For some time now I’ve been struggling with the question written in the headline above. I’ve personally worked in an organization that seemingly had endless profits and resources, while I’ve also worked in one that was struggling to break even. Obviously the one with endless resources had the advantage, but maybe it’s not as simple as you think.
The Chicken or The Egg
It would be easy to say that the reason the struggling organization was tight on profit margins was because of their culture issues. While culture ultimately has a serious impact on profits, I don’t believe it’s always a cause and effect situation.
Truth be told the industry I’m talking about (construction) is one where margins are always hard to come by. That automatically means that resources are tight and people are stretched everywhere you look. Sound familiar?
If you think about it, that means everyone has to wear more than one hat. It also means things that “seem” optional often get cut or frozen. Things like training, employee appreciation events, raises, motivational seminars, bonuses, development programs, etc.
What kind of culture do you think that inspires? An exhausted one.
Contrast this with a company in an industry like pharma, where profits seem endless. Sales teams are being flown all over the country several times a year to motivational / training meetings. Dinners, drinks, gifts, and bonuses are given all around.
That’s not to mention, there are layers of people to insure messaging, morale, and ethics are of the highest quality. These many layers make it seem like the individual has little impact. It also guarantees constant change in direction, since there was a manager for everything and a manager in training just in case. Making the culture blurry and pointless.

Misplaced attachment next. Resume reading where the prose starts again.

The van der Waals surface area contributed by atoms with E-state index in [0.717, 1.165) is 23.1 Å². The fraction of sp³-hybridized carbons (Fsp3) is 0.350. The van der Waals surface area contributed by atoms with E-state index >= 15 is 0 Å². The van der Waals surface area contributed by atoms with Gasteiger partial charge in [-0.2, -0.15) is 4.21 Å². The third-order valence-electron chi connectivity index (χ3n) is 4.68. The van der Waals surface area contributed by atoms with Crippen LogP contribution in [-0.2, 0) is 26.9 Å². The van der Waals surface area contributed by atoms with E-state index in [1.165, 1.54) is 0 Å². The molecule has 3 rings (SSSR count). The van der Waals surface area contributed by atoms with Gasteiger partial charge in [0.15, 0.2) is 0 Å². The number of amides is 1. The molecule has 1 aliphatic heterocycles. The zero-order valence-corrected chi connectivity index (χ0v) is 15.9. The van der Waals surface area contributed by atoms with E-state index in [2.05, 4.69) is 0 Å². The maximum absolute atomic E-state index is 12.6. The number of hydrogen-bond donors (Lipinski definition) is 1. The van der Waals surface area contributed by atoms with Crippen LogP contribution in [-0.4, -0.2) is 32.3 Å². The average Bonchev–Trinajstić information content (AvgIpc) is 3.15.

It doesn’t really seem right, does it?
Advantage or Disadvantage?
Earlier I eluded to the fact that the company with endless profits had an advantage. But as you can see they also had a disadvantage.
The seemingly endless resources they had were regularly squandered. I often saw employees that did not appreciate the things they had. As usual, humans inevitably take things for granted.
Now, I can’t say that employees from a company with tight margins are so much better, but I can promise you that when they do get something small, it goes a long way towards their appreciation.
So, in this case, I’d say the organization with limited resources has the advantage, because if they put any energy into improving their culture, they can more easily impact it. While the other company would have to do much more for the same affect.
There is no perfect answer here. Clearly, it’s easy for a company with tight margins to minimize the importance of their culture. They just don’t have the time or the resources for it.
You already know that I’m going to say that this is a major mistake!
Building a unique culture is one of the few things that can help differentiate companies from their competitors (at any size). Finding ways to breakdown the communication barriers so that your team is energized and engaged, is the only way to insure you maximize creativity and inevitably results.
With tight margins at stake, this becomes even more important!
I believe the trick here is balance. It starts with leadership setting the tone and making it a priority. It ends with every individual in the organization following through. Looking past the day to day margin issues and focusing on the long-term can be tough, but it is necessary if the long-term is important:
If you want to run, run a mile. If you want to experience a different life, run a marathon.
Question: Have you worked at a company with tight margins? How high of a priority was the culture?